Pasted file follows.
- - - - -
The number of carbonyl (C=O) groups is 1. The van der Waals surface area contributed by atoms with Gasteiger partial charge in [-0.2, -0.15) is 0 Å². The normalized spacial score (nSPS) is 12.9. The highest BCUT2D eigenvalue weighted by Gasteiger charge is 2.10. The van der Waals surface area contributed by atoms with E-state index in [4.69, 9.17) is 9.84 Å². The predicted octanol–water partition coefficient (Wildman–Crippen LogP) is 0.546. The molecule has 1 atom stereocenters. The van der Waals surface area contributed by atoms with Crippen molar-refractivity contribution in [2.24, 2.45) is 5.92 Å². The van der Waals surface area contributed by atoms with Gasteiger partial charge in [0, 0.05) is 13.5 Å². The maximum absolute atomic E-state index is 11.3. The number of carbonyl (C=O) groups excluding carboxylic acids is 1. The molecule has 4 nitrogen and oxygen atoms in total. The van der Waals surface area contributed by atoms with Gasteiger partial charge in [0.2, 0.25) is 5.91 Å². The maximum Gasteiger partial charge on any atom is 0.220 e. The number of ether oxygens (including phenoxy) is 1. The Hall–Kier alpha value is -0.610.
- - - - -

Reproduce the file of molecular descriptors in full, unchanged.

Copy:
The number of carbonyl (C=O) groups is 1. The van der Waals surface area contributed by atoms with Gasteiger partial charge in [-0.2, -0.15) is 0 Å². The normalized spacial score (nSPS) is 12.9. The highest BCUT2D eigenvalue weighted by Gasteiger charge is 2.10. The van der Waals surface area contributed by atoms with E-state index in [4.69, 9.17) is 9.84 Å². The predicted octanol–water partition coefficient (Wildman–Crippen LogP) is 0.546. The molecule has 1 atom stereocenters. The van der Waals surface area contributed by atoms with Crippen molar-refractivity contribution in [2.24, 2.45) is 5.92 Å². The van der Waals surface area contributed by atoms with Gasteiger partial charge in [0, 0.05) is 13.5 Å². The maximum absolute atomic E-state index is 11.3. The number of carbonyl (C=O) groups excluding carboxylic acids is 1. The molecule has 4 nitrogen and oxygen atoms in total. The van der Waals surface area contributed by atoms with Gasteiger partial charge in [0.2, 0.25) is 5.91 Å². The maximum Gasteiger partial charge on any atom is 0.220 e. The number of ether oxygens (including phenoxy) is 1. The Hall–Kier alpha value is -0.610.